This Week in Religion: Matisyahu’s Transformation, the Church of Batman, and Trumpism.

Some six months after the Orthodox-reggae-hip-hop star Matisyahu shaved his beard, he recently “posted [online] a picture of himself not wearing a kippah, and then another one that showed him sitting next to another musician who was smoking a joint.” For an interesting take on what this means to some younger religious Jews, see HuffPost’s thoughtful essay.

The newest new religious movement derived explicitly from the goods of popular entertainment is no longer Jediism, Matrixism, Cullenism, or the Church of St. Gaius Baltar, but rather Batmanism, whose followers “must vow to fight corruption and defend the truth… follow the hero’s teachings as laid out in scriptures [DC Comics, and] look forward to a blissful afterlife in Wayne Manor.”

Apparently, June is “Pagan Values Month.” Enjoy, but be good.

You’d better sit down for this: conservative opposition to birth control (such as the morning after pill) may be grounded in factual misunderstandings as to how birth control actually works.

Wondering when the world will “cross the atheist threshold”? According to HuffPost’s tidy logic: If “[t]he most obvious approach to estimating when the world will switch over to being majority atheist is based on economic growth, [then] the entire world population would cross the atheist threshold by about 2038 ([with an] average of 2035 for disbelief and 2041 for religiosity).” Speaking of Atheism, would this “tradition” be better served by denominational categories, such as “Observant Atheists, Classic Atheists, and Science as Religion Atheists”?

To test your the strength of your romantic commitments against the claims of religious orthodoxy, take this survey. And to learn about the world’s religions, just watch the Daily Show.

The Vatican’s Congregation for the Doctrine of the Faith has officially censored Sister Margaret A. Farley’s (one of the first Catholics to teach at Yale Divinity School) book, Just Love: A Framework for Christian Sexual Ethics, insisting that it “contradicts Catholic doctrine on key issues such as gay marriage, homosexuality, divorce, [and] masturbation.” Oh my. Of course, as the NYT points out, religion has a rather spotty record when it comes to books, and religious bans quickly turn into publishing booms.

If young people (lots of them) joined their local churches, one American pastor warns,  things would “get less comfortable for the current members,” since to “welcome young adults these days churches need to welcome the atheist, the single mom, the tattooed, the unemployed, and yes (of course!) even the same-sex couple.”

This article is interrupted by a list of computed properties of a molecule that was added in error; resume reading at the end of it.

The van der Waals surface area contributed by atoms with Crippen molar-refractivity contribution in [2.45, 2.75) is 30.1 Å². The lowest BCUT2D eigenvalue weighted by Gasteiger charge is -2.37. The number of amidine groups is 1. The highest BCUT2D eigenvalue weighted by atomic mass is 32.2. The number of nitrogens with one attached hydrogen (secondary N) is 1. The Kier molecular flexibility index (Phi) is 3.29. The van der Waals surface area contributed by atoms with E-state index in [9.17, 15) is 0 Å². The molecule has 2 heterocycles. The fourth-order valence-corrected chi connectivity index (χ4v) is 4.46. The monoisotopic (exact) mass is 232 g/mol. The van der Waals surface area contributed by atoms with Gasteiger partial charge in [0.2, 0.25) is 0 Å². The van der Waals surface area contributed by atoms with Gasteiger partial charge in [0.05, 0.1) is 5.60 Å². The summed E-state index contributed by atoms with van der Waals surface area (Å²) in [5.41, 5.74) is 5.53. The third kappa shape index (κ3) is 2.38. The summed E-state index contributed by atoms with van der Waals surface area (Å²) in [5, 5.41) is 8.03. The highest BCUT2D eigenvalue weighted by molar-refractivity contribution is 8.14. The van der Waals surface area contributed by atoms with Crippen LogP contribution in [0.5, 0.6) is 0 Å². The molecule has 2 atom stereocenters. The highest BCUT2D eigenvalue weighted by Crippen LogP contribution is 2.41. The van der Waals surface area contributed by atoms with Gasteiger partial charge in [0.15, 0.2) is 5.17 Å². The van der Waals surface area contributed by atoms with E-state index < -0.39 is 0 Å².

At the the Cannes Film Festival, audiences were shown an exclusive 4-minute preview of The Master, due out on October, which is said to parallel rather closely the life of R. Ron Hubbard and the early history of Scientology.

Do “peak-oil” doomsday scenarios qualify as implicit religion? What about GOP preoccupations with deficits not created by Republican Presidents? Is “Trumpism, the religion of money,” the religion that Americans can relate to?

At an Arizona yoga retreat, a recent death and a (frankly) bizarre set of circumstances leaves the NYT wondering asking, “[w]as it a genuine spiritual enclave?”

In Wisconsin, although conservative evangelicals turned out in support of Scott Walker, Protestant and Catholic clergy did speak out against Walker’s “union-busting.”

In North Dakota, voters are soon to decide “whether to add an amendment to the state’s constitution that supporters say will guarantee religious freedom,” such that “Government may not burden a person’s or religious organization’s religious liberty.” Critics contend that the measure is far too broad, authorizing all sorts of otherwise illegal behaviors (e.g., child abuse, workplace discrimination) on grounds of “free expression.”

In New Zealand, “cult” experts take a close look at the controversial preacher, Brian Tamaki, who spoke publicly “about how God had told him to build [a] city and why his followers had to lose their ‘parochialism’ towards their home areas, even if it meant leaving behind loved ones,” in order to follow him.

In Denmark, access to full church weddings for same-sex couples is now the law.

In what used to be the nation of Tibet, where at least 38 self-immolations have taken place since 2009, Chinese officials have banned foreign travelers from visiting until at least September.

Finally, various studies suggests that…

– “religious practices that strongly control female sexuality are more successful at promoting certainty about paternity

Atheism is up, theism down, all over the place

And in what promises to be the source of many new studies of immigration and religion, U.C. Riverside’s Institute for the Study of Immigrant Religions was recently launched.

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